Nielsen statistics show the fastest growth rate in sales of wine is in the category above $12, while wines below $9 are dropping in sales. This could prove problematic with what is being called the ‘iGeneration’ – those born after 1995 – the first of whom will reach drinking age next year and could face similar wine pricing obstacles as their Gen X counterparts.

In lieu of wine, these young drinkers may opt instead to spend their paychecks on the wider selection of high quality beer and spirits.

Gillespie already cites craft beer as the most evident obstacle in getting younger millennial men in their 20s as turned on to wine as their female counterparts, but this is a trend that could continue to grow across both demographics as wine becomes less accessible at the value level. Additionally, as craft beer becomes a more acceptable alternative to wine in restaurants, wine sales to that demographic will continue to slide. This is an unsettling trend indeed for the wine industry.

Some have cited clouds forming over the industry thanks to the slowdown in U.S. wine consumption since 2008 (when annual growth slowed from 2.5 percent annually from 1994 to 2007, to 2 percent or less in every year but one).

However, even if these numbers mean a relative leveling off, it is important to note that the outlook is still far sunnier than that of our European counterparts. According to recent studies by the OIV (International Organization of Vine and Wine), major wine-producing countries such as Italy and France have coupled with changing trends and cultures to lead to a steady decline in wine consumption over the last decade.

Spotted immediately post-WMC presentation. A millenial enjoying her meal over…a craft beer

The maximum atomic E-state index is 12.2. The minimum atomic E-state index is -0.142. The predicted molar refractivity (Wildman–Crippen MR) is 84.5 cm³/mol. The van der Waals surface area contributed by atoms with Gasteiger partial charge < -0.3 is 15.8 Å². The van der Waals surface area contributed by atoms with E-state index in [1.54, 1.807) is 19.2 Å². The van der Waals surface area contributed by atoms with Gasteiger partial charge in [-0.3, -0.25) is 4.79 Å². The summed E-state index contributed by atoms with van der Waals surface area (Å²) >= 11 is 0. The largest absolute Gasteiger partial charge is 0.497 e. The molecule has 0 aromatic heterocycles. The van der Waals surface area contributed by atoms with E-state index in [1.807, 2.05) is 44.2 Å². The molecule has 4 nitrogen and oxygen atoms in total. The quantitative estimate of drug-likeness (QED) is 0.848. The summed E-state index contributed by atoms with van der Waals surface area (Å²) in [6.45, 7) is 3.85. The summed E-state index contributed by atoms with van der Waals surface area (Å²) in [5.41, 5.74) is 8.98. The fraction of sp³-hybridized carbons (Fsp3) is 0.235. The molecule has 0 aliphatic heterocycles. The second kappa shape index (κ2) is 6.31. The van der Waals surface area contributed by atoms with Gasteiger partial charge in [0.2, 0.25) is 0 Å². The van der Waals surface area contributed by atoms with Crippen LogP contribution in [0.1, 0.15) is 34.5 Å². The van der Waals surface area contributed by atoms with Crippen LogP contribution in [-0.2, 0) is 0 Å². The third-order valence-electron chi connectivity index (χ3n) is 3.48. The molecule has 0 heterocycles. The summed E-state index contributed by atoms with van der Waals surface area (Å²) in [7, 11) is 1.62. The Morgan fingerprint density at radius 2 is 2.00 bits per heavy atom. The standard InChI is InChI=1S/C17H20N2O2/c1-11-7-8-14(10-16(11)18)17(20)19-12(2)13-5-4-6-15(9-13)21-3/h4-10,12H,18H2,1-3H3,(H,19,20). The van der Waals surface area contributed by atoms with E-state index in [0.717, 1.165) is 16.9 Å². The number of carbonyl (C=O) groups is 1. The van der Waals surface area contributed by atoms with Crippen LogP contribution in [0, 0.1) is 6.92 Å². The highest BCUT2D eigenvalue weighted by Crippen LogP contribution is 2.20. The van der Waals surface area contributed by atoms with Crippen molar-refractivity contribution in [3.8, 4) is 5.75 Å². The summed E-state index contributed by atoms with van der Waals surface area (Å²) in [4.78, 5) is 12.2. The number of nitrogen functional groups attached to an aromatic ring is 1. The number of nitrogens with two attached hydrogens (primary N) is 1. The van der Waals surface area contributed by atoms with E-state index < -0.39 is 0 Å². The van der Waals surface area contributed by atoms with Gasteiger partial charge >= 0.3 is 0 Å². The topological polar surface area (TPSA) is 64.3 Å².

Spotted immediately post-WMC presentation. A millenial enjoying her meal over…a craft beer

The surveys found that volume is down in all wines selling for less than $9, but up for all above; the fastest growth is in wines selling for $12 to $15 at 9 percent, while wines over $20 are growing at only 4 percent. Wines at the higher end of this spectrum appear to be immune to come of the more unsettling trends towards craft beer and spirits. Premium wine growth could slow gradually over time however, especially if young iGeneration palates don’t have the same early exposure to wine as millennials did as they reached drinking age on their student/entry-level budgets. Fewer value options mean fewer opportunities to capture young wine drinkers, which could have an adverse effect on the premium sector in the long term as iGeneration salaries mature (without the commensurate mature wine palates as their millennial counterparts).

It should be noted that these statistics are not inclusive of figures reported by all major retail chains (Costco and Trader Joe’s do not report numbers and are huge importers of wine) or many other on premise outlets leading many at the conference to proclaim it best to take these predictions with a grain of salt.

For more information head to and judge for yourself.

Alex Fondren is an Account Executive at Charles Communications in San Francisco.